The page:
November 23, 2015

Performance of German Shepherd Dogs on an Odor-Discrimination Task

The researchers compared the performance of Labrador Retrievers and German Shepherds (commonly used for their sense of smell in tasks) to Pugs and other toy breeds. They hypothesized that these breeds were traditionally used for historical reasons rather than empirical data. There has previously been no empirical data gathered to prove that one breed or another was superior in odor detection tests. The researchers also hypothesized that pugs would perform poorly in these tests due to their brachycephalic head shape.

The procedure involved the dogs distinguishing between a scented bait that was placed in one of two buckets of pine shavings. They used 10 German Shepherds and 11 Pugs. The dogs were first trained to dig in the bucket  of pine shavings, then they were trained to choose which bucket had the scented bait in it. They were allowed one session per day for four sessions.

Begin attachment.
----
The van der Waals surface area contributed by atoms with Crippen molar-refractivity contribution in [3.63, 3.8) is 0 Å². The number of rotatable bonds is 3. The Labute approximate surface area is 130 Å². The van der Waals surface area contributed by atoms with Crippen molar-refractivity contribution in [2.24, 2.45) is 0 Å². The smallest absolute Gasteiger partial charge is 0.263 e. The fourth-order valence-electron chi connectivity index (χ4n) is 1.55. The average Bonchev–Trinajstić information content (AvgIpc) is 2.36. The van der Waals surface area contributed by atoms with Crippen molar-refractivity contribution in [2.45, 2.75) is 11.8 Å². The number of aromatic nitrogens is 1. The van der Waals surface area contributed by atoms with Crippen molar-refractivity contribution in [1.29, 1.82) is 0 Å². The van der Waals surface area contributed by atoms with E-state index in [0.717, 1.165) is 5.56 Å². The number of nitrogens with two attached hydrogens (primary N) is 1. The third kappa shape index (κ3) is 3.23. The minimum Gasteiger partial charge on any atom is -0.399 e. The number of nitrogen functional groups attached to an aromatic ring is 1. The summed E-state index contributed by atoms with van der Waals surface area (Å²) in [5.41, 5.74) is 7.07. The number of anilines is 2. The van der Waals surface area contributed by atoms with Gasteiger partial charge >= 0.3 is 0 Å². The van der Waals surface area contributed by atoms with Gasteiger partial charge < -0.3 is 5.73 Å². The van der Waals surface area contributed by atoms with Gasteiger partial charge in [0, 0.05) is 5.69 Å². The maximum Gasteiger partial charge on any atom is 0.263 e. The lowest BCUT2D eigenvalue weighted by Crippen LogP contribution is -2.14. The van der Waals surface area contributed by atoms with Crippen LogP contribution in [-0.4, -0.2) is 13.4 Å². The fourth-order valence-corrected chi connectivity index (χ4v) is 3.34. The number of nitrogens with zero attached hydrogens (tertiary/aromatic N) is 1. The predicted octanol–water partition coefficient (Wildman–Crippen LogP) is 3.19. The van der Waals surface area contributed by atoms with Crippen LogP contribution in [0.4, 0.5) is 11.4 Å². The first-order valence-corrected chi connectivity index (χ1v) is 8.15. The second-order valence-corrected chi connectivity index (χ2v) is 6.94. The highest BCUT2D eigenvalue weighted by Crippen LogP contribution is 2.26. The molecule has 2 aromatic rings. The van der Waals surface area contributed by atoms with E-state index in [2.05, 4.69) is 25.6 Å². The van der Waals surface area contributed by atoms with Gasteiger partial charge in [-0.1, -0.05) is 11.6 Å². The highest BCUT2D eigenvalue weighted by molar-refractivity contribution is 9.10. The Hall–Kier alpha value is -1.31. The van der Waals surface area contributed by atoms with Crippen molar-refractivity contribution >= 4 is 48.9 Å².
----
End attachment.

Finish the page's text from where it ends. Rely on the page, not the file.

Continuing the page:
The pugs outperformed the German Shepherds in both target acquisition and detecting the target at lower odor concentrations. However, they didn't perform differently than German Shepherds when the discrimination was visually based.

Nathaniel J. Hall, Kelsey Glenn, David W. Smith, 2015. Performance of Pugs, German Shepherds, and Greyhounds (Canis lupus familiaris) on an Odor-Discrimination Task. Journal of Comparative Psychology 129.3: 237-246.